Semiconductor chips, the apparently unremarkable component responsible derailed Global supply chains over the past two years may play a pivotal role in the international community’s efforts to curb the Russian invasion of Ukraine. Whether these tactics will actually work as intended is still far from certain.
Semiconductors have become the equivalent of the nuts and bolts of the 21st century, supporting everything from smart phones to Ford F-150s. Although Russia and Ukraine are not well known for semiconductor production, they are important sources of neon and palladium gas used in the production of those coveted wafers. like CNBC NotesNearly all of the US supply of neon comes from these two countries, a heavy dependence that has some experts worried about looming supply shocks that threaten to derail global supply chains just like shortages. Back to be under control.
For some context: Neon saw a staggering 600% price increase during the last Russia-Ukraine conflict, in 2014. To make matters worse, Russia, Reuters Notesthe United States supplies about 35% of palladium, a metal that is integral to the sensors and other applications the technology industry depends on.
“This will have an impact,” Techcet President and CEO Lita Shon-Roy Tell CNBC. “It will continue to limit the source of the chip.”
Experts and members of the chip industry told Reuters that the supply shocks from the Russian invasion may take time to appear, in part because many chipmakers have spent the past two years diversifying their supply chains to deal with the last loss. But while chipmakers and suppliers expressed optimism about their ability to withstand the disruption earlier this week, few really predicted the strength and scale of the Russian invasion.
Concerns about chips may have started as the United States and others seem willing to use the components as a means of economic pressure on the Russian government.
Late Thursday afternoon, the Biden administration responded to the attack on Ukraine by announcing New sanctions were issued against the Russian government. Those measures included new export controls from the Department of Commerce that reportedly placed restrictions on semiconductors, computers, telecommunications, information security equipment, lasers, and sensors that prevented their use by Russia.
At a news conference, President Joe Biden said the new measures “will impose a heavy cost on the Russian economy, both immediately and over time.”
Although the exact details about those penalties remain unclear, the Biden administration has been studying some variations on the semiconductor restrictions for some time. Earlier this month, management threatened To cut off Russia from its supplies of semiconductors if the boycott invades Ukraine. This is important because while the United States may rely on Russia for access to materials, Russia is highly dependent on the United States for actual chip and chip designs.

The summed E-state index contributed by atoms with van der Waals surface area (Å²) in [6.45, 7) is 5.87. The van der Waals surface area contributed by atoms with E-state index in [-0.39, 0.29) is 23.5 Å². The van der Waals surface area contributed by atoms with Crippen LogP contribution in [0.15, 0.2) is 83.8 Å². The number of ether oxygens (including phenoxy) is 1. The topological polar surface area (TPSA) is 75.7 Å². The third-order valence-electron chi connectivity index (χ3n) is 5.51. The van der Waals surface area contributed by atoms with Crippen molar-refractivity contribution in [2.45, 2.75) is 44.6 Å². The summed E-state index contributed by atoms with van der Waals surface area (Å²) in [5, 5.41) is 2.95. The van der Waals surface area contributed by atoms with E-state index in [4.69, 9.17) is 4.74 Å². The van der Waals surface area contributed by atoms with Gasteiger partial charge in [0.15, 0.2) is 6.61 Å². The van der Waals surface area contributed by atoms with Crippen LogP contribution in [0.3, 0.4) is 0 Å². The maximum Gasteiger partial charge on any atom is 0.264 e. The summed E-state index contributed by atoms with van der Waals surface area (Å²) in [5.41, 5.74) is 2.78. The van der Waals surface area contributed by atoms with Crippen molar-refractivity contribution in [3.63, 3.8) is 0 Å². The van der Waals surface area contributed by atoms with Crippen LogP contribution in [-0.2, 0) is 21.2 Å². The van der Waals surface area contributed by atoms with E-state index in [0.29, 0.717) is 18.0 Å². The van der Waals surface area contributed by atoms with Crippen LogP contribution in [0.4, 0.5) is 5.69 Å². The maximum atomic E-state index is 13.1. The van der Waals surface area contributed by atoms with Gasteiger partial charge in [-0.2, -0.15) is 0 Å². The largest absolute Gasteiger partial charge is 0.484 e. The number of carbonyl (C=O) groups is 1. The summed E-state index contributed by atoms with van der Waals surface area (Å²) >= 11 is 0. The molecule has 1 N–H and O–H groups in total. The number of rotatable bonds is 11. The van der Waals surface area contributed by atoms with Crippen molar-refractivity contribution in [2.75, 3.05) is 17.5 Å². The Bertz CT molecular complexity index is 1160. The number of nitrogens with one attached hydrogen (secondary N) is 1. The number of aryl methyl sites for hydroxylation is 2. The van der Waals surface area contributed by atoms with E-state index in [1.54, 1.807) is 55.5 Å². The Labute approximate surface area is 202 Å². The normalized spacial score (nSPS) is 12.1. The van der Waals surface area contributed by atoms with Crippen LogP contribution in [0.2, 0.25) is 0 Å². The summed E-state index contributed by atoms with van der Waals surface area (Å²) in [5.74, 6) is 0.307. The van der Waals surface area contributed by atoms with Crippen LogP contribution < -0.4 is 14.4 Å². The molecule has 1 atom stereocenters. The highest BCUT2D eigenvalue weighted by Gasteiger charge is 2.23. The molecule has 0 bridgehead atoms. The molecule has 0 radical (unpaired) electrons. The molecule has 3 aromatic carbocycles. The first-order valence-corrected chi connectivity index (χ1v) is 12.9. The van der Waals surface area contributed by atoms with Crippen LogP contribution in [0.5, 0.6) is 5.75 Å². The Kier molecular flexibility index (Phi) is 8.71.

The administration has warned that it may restrict not only Russia’s access to US-made chips but also chips from other foreign countries, a restriction that could have a devastating effect on the Russian economy.
If Russia wants to develop this [technology] You need to import technologies and products that only we, our allies, and our partners produce,” a White House official said Tell Axios “This would lead to the atrophy of Russia’s production capacity over time.”
This plan is not foolproof though. Semiconductor restrictions won’t stop Russia Helicopters and tanks of invading Ukraine in the near term, and some experts worry that such a gambit may actually backfire on the United States and others in the future. at Interview With Politico, Paul Triulo, head of technology policy at consultancy Albright Stonebridge Group, said the US policy of denying access to chips to an entire country was “unprecedented” and could prompt other foreign chip manufacturers to reconsider incorporating US technologies into their products. .
“At a minimum, it adds to the industry’s concerns about the unintended consequences of the US government arming the dominance of US technology in the semiconductor sector,” Triollo said. Triollo said such a move could also lead to retaliatory cyberattacks from Russia and the United States and other countries.
Nor is it clear whether the US-led effort to isolate Russia from semiconductors will succeed as elegantly as the Biden administration believes.
as others have done pointed out, semiconductor manufacturing represents one of the greatest complexities in the modern interconnected economy with elements of a single product often moving across many provinces and even continents before reaching the destination in its final form. Even if the administration succeeds in resolving these complexities, it is likely that Russia will instead turn to a friendlier China, which by some Estimates It already accounts for about 70% of Russia’s imports of computers and smartphones.
None of this is to say that there is nothing that can be done, but it does suggest headaches that explode in the brain when trying to impose economic sanctions using parts of technology that, by design, depend on international trade.